CAR BACKGROUND :: Cute. I’m not sure what is funnier – the fact that the “sports car” is wearing ZERO stripes and base wheel covers, OR that the Cougar was more than just a simple sports car? I think a bit of both, really. See, the Cougar was NOT just a sports car. If it was, the Mustang, Firebird, and even Camaro were better sports car values. The Cougar was a comfortable, well-appointed, sports car and, in that, it was the best OVERALL value. The other thing missing from this AD are the stripes, wings, and rims that a “sports car” would have. It isn’t that the car is lifeless without them, but one can argue that it looks more like a “sleeper” in this garb than a true hungry muscle machine. And the Cougar had many tasty options. This was one of the few muscle cars that could give you equal fun in small-block and big-block flavors. You could get the 302ci – like in the Boss – for a potent 290hp (and better front weight), or you could opt for the 7-liter 428 Cobra Jet with 335hp (and enough torque to kiss your tires goodbye). Either flavor, you had a comfortable car that ran neck-and-neck with any Stang or Camaro on the road… and felt cushy doing so!

Like I said above, I have made this car too many dang times and it all has to do with the lousy moldings that this kit has. I’ve run into bad paint, bad covering (of the molded color), bad glass, useless decals, and overall lousy outcome. I cannot stand to spend extra money on cars that I don’t REALLY care about, but spending a lot on ones I do, still hurts. This one seemed to make it through and I’m glad to be done with it. It is painted Tamiya Brilliant Blue and I opted for the white ELIMINATOR stripes. Note**: The rear wing has a terrible 3-piece setup that can make you pull your hair out, and the side mirrors are about as badly molded as you’ll find.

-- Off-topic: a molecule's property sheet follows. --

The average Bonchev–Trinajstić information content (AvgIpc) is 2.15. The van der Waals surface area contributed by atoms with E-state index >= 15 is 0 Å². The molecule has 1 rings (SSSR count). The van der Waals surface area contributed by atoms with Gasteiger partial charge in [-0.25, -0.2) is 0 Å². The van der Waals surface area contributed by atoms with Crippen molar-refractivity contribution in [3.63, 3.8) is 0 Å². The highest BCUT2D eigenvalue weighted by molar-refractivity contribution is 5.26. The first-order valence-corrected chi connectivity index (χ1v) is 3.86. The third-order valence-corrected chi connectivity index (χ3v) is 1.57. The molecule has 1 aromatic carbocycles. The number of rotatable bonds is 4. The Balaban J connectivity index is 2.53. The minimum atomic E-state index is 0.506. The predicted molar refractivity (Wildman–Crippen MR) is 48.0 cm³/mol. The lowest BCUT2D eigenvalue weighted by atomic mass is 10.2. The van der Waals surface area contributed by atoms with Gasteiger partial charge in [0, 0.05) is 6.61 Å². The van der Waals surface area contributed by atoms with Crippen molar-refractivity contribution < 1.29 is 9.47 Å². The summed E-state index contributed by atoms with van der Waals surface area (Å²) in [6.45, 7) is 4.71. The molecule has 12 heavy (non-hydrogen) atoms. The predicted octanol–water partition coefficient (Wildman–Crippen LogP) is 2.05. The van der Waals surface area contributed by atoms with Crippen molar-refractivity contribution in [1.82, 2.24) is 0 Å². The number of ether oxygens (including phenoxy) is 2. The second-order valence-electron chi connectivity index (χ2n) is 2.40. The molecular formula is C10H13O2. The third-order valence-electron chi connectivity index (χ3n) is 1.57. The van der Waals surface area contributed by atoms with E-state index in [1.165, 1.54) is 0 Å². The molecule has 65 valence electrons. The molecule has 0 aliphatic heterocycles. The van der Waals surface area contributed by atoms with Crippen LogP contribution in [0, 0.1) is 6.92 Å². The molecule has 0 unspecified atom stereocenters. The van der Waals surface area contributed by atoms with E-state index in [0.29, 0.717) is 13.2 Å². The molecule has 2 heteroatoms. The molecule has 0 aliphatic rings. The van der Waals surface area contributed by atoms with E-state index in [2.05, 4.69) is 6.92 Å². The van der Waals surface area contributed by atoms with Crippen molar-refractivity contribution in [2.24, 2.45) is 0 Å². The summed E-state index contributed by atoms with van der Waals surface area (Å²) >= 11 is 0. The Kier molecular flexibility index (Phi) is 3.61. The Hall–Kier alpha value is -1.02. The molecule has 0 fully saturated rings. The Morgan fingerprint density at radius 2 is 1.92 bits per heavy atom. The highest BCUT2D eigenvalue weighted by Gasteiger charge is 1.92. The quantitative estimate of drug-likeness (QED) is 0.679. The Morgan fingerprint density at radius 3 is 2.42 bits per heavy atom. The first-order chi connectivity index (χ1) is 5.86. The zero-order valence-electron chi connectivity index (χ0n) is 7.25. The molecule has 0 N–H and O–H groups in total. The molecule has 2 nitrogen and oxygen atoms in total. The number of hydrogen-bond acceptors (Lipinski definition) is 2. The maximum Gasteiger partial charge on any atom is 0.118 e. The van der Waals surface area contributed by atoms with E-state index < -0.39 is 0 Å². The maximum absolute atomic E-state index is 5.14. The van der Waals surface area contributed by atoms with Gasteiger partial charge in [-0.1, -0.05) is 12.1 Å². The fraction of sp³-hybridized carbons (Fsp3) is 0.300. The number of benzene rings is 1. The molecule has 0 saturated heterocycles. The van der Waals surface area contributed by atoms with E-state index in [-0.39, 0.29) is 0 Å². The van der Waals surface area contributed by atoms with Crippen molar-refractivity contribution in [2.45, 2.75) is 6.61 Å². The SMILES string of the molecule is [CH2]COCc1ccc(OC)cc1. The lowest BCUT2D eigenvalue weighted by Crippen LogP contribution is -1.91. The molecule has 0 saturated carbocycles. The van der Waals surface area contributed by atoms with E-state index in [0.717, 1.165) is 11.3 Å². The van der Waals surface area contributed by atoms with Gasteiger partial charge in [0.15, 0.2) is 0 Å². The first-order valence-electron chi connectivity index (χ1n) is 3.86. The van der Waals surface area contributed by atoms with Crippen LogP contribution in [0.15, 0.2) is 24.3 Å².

I used the 302ci engine for this kit, but it honestly looks a ton like the 428ci anyways, so it is a handsome, good-sized motor. I’d like to say that the other aspects of the bay are outstanding, but really they are about C+ level. Everything is there… it’s all just underwhelming.

I have to mention the interior quickly as well. I didn’t take any pics as the flat black and slanted dash make for a very dark pic, but I can say it isn’t too horrible. However, the doors could use more detail; the 2-piece Hurst shifter is garbage; and the tub fits like me wearing one of Shaq’s basketball shoes (floats inside the body). I’d be nice to have an AMT that didn’t have that type of poor-planning finish for once.

The underside is also something I would like to burn and never see again. The bottom texture is very “toy-car-esque”; the exhaust is terribly awkward to line-up, the axles are undefined and have little to assemble, and the tires/wheels belong on the “$10 tires for sale” rack. It is NOT the worst I’ve had to fool with (look at the AMC Rebel for one of the kings of crap), but I’d prefer not to work with it again just the same.